HHHandheld phones

It is illegal to use a handheld mobile phone while driving.

● If you’re caught using a handheld phone while driving, you’ll get 6 penalty points on your licence and a fine of £200. If you are a professional driver then you could face fines of up to £2,500.
● HGV and PSV drivers caught using their mobile twice or accruing 12 points on their licence will face the magistrates’ court.
● Drivers will also be referred to the Traffic Commissioner and could face a minimum four-week suspension from professional driving.
● Operator licence holders may also face action from a Traffic Commissioner, if one of their driving employee’s is caught using a handheld device behind the wheel to speak to their employer or customers.

HFHandsfree phones

Hands free mobile phone use is legal but it is distracting and can therefore be dangerous. Depending upon the individual circumstances, drivers could be prosecuted with ‘failing to have proper control of their vehicle’.

 

Why is using a phone while driving dangerous?

● It is a mental distraction – driving while using your phone requires you to concentrate on two ‘thinking’ tasks at once which our brains are not programmed to do effectively.
● It is a physical distraction – holding your phone leaves only one hand in control of the steering wheel.
● It is a visual distraction – taking your eyes off the road creates a driving blind spot. If you glance at your phone for 2 seconds driving at 30mph, you can miss 100ft of road.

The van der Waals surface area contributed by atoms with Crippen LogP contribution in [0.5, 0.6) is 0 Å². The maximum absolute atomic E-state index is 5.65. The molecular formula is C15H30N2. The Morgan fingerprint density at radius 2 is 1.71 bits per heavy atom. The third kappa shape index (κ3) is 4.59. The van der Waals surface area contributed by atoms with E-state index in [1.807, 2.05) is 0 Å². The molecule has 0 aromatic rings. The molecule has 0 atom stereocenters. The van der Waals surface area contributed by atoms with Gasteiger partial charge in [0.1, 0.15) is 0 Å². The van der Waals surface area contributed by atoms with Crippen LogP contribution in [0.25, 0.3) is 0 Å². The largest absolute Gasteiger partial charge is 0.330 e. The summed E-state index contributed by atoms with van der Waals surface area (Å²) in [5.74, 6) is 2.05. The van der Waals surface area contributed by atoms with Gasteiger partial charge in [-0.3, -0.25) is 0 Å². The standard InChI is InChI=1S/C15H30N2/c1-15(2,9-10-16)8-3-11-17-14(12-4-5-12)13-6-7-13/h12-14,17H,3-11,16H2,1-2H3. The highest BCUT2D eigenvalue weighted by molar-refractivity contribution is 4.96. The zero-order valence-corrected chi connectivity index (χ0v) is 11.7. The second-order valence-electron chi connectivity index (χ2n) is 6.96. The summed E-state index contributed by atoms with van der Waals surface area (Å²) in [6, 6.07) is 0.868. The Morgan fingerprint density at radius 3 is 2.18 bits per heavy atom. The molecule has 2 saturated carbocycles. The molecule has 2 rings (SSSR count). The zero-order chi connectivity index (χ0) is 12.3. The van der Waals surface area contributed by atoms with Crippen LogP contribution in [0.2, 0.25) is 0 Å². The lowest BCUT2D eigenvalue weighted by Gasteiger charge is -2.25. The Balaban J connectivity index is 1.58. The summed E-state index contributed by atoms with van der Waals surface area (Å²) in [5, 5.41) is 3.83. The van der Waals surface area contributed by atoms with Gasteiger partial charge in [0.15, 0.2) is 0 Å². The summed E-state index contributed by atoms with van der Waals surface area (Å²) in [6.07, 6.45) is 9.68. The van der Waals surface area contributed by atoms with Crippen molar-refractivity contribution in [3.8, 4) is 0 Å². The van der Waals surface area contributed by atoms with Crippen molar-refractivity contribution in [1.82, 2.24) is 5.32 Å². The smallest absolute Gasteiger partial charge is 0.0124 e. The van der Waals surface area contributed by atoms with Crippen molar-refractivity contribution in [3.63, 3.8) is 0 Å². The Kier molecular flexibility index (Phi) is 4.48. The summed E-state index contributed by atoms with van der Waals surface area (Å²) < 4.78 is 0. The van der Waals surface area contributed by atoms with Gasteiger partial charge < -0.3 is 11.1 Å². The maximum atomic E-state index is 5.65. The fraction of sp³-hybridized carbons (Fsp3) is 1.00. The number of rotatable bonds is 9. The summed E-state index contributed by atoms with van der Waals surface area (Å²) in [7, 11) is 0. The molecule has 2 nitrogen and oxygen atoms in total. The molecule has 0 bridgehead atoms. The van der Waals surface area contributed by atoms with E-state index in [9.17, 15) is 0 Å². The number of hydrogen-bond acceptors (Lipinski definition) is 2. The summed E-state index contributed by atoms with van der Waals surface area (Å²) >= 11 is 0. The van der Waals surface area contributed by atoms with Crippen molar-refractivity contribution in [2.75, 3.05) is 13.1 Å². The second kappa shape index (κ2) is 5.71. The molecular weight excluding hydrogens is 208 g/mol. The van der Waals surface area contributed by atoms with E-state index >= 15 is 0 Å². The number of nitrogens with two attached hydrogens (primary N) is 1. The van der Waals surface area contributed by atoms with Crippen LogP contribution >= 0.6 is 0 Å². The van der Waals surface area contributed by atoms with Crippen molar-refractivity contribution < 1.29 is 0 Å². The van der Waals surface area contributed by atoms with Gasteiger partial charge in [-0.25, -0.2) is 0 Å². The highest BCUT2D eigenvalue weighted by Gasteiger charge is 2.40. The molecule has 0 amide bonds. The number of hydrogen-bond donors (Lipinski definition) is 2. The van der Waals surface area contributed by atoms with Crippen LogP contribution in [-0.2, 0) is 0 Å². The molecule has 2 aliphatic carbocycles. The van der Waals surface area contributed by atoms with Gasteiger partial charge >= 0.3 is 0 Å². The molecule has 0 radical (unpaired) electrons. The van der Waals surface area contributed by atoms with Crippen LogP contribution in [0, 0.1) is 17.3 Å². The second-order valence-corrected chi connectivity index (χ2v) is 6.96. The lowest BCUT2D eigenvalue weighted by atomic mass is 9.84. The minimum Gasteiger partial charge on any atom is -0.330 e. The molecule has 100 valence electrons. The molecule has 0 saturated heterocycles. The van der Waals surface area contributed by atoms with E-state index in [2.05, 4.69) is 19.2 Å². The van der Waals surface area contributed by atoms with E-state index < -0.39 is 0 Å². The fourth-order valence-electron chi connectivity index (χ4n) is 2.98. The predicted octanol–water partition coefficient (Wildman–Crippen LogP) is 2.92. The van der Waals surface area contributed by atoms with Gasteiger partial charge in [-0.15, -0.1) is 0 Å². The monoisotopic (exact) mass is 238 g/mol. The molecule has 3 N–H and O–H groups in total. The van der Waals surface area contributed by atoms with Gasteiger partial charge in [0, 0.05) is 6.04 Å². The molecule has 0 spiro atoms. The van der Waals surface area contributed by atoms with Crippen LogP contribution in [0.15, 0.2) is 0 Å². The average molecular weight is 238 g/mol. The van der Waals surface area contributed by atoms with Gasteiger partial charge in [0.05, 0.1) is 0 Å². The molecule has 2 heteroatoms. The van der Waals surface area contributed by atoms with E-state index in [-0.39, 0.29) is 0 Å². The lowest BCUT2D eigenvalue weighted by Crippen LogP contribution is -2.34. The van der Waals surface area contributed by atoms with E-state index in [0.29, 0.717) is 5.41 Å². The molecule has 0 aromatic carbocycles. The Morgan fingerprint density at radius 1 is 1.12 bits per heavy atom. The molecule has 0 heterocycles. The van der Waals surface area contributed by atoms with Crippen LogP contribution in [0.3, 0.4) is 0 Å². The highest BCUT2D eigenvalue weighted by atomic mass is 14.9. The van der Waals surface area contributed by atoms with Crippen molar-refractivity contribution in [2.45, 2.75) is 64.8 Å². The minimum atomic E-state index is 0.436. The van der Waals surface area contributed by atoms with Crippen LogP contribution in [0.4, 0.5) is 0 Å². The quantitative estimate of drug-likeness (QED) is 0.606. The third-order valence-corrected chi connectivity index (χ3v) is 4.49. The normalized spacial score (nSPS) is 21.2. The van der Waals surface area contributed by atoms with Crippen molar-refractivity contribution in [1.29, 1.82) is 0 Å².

How does this affect my driving performance?

Drivers who use a mobile phone, whether handheld or hands free:

● are much less aware of what’s happening on the road around them
● fail to see road signs
● fail to maintain proper lane position and steady speed
● are more likely to ‘tailgate’ the vehicle in front
● react more slowly and take longer to brake
● are more likely to enter unsafe gaps in traffic

What should drivers do?

● The practice of vocational licence holders using a hand held mobile phone, and especially whilst driving a HGV or PSV, is unacceptable and presents an undue risk to road safety. Professional
drivers have a responsibility to maintain a high standard of driving to ensure the safety of other, more vulnerable road users.
● Where possible, it’s recommended that drivers avoid any mobile phone use behind the wheel. Put your phone away before driving to avoid temptation.
● If you need to make or receive a hands free call, then ensure a secure system such as voice activation or bluetooth is in place, allowing you to keep both hands on the wheel.
● If you need to use your hands free phone for navigation then it should be securely mounted e.g. in a cradle, and not obscuring your view of the road.
● If you are being encouraged by your employer to use your phone while driving in an unsafe way, then raise concerns with your line manager.

What should employers do?

As part of recruitment, training and staff appraisal, employers should remind drivers and line managers about the following:
● The dangers of using a handheld or hands free mobile phone while driving.
● The organisation’s policy on mobile phone use.
● It is never appropriate to use your phone to text, email, check social media or take photos while driving.Think Phone Away● It is never in any circumstances appropriate to use your phone to search/select music choices while driving.
● The importance for managers to lead by example and ensure their own driving behaviour is compliant.
● The organisation will co-operate with police enquiries resulting from a crash and will supply to the police with all relevant information on the employee to whom the vehicle is allocated.
● The need to report any pressure from managers or customers to use a phone while driving.

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